That was an exciting conference. Not the least because it was the first time for me that I met in person the Lean and Kanban thought leaders that you can follow on the leanagile and kanbandev mail lists (Mary & Paul Poppendieck, David Anderson, Allan Shalloway, Karl Scotland, and many others).
The conference was about exploring the Lean experience in software development with some input from other domains (construction, services, product development). It was a success (in my opinion) as I got a broader view on Lean and Kanban.
I present here extracts of some of the keynote speeches:
May Poppendieck – The Tyranny of the Plan
Mary took us back to a time before there was any computer and showed us how plans were done. Did you know that in 1930 the Empire State building was conceived, designed and built in less than 16 months? Obviously without any help from a computer to create the perfect plans.
The secret behind the Empire State rapid development is to let your constraints (context) frame your design and design as you go. Today, the building would first be designed completely and then a computer would produce a perfect plan to adjust the production to the constraints. It works, only if everyone do exactly as told any nothing “unplanned” occurs (yeah, right…).
Here are some key take-aways:
* “Design the product after the constraints. Do not come up with the design first and try to make it fit in the constraints later”
* “Establish constraints so that you can do your work”
* “Constraints make you creative!”
* “Workflow is orthogonal to schedule” (This one needs more explanations, in a future post)
* “To succeed you need to break dependencies: both related to architecture and related to schedule ” At least wait until the last responsible moment to commit to a dependency
Jeff Patton – Lean Product Development
Jeff re-explained the old agile principles of iterative and incremental development. I was inspired by his view on how you need to wave in product delivery (solution creation) and discovery (understanding the problem) in each iteration. He attacked the agile principle of having a releasable product after each iteration. His view is that “releasability” of a product is not something you get from the burn-down charts. You need to grade the releasability of each feature after each sprint so that the Product Owner can make timely decisions on when to release.
Jeff also presented a very practical way to slice your stories so that big stories can fit into an iteration:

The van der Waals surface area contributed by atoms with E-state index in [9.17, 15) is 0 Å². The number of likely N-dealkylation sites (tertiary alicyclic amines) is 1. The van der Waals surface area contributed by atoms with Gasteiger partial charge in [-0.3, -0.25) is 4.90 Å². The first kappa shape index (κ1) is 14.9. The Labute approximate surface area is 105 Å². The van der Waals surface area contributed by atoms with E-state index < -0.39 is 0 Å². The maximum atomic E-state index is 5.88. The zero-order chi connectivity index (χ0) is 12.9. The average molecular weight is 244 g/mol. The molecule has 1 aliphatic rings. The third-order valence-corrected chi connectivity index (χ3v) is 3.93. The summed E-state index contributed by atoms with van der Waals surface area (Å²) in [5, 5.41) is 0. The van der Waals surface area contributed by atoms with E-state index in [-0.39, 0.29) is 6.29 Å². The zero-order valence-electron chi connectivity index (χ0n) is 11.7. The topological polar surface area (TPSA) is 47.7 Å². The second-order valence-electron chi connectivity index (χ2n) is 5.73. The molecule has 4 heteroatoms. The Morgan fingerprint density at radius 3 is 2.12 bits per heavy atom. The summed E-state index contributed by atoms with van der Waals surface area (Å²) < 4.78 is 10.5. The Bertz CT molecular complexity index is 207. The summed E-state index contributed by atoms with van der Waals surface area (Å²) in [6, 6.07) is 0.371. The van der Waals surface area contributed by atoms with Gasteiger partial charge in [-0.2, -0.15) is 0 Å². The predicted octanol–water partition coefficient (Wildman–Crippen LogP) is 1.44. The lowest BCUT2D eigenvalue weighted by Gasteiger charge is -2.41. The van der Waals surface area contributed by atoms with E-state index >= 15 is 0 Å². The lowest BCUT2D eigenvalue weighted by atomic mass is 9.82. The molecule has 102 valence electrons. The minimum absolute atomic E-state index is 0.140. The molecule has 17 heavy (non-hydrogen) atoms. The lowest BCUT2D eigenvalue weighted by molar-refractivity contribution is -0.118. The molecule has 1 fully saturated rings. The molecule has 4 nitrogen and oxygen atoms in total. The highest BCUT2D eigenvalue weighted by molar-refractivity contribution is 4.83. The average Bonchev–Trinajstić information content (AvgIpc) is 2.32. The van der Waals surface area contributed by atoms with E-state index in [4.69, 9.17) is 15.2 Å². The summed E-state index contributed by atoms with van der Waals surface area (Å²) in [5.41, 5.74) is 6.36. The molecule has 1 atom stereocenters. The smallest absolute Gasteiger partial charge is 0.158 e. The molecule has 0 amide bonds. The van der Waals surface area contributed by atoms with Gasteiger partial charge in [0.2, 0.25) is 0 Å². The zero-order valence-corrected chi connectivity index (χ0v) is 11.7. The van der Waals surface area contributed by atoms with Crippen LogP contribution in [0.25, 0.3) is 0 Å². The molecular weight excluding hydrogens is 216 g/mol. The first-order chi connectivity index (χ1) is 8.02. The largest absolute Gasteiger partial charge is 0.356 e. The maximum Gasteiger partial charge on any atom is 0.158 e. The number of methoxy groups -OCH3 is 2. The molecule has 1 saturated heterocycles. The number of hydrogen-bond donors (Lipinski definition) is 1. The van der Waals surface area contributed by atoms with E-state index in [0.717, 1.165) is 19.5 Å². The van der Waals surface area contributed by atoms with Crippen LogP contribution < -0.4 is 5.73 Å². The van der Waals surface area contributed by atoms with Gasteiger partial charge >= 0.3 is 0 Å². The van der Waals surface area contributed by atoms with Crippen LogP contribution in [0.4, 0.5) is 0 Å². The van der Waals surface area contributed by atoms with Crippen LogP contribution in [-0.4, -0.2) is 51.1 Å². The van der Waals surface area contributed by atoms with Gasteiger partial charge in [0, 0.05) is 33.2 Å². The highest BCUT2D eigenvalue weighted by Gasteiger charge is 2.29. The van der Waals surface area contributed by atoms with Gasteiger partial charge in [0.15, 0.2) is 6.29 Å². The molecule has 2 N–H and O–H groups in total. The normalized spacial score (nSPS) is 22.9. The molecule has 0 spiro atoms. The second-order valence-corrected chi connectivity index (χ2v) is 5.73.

* First, deliver the bare necessity so that the feature “works”
* Then, increase its capability and flexibility (e.g. alternative flows)
* Then, increase safety (e.g. validation)
* Finally, increase usability, performance and sex-appeal of the feature
Karl Scotland – Kanban 101
Karl held a Kanban presentation for beginners where he covered the Kanban fundamentals. His 5 Kanban concepts are an easy way to get into Kanban.
There are 5 key concepts/principles to Kanban:
1. Map the value stream
2. Visualize the value stream
3. Limit WIP
4. Establish a Cadence
5. Reduce the number of kanban tokens
Other interesting concepts:
* “There is kanban (the actual visual card) and Kanban (the system)”
* “Another name for Kanban could be “Flow-based software development””
* “Cadence is different than timeboxing. Timeboxing is like a metronome – mechanic and constant. Cadence is more like a drummer – the rhythm may change.”
The majority of the people attending did have some Kanban experience and Kanban was regarded as the best approach to succeed. Though, all the persons I met had extensive Scrum experience and Scrum seem to be the default container of the majority of the Kanban implementations.
The conference provided the opportunity to meet the Agile Alliance board. We had interesting and passionate spontaneous discussions (though, after some glasses of wine everything becomes rather passionate) around some white boards in the cellars (“dungeons” would be more appropriate) of the Royal Society for the advancement of the Arts. The subjects touched the actual Scrum versus Kanban debate, how to scale, how to coach and several models (strangely enough all very much v-shaped) about how to scale.
What I get out of the conference are several efficiency-thinking tools that I am eager to try in the real world. I am thinking about organizing these thoughts in some way (some future post).
Overall I had a great time, though not enough to enjoy the usually good London weather.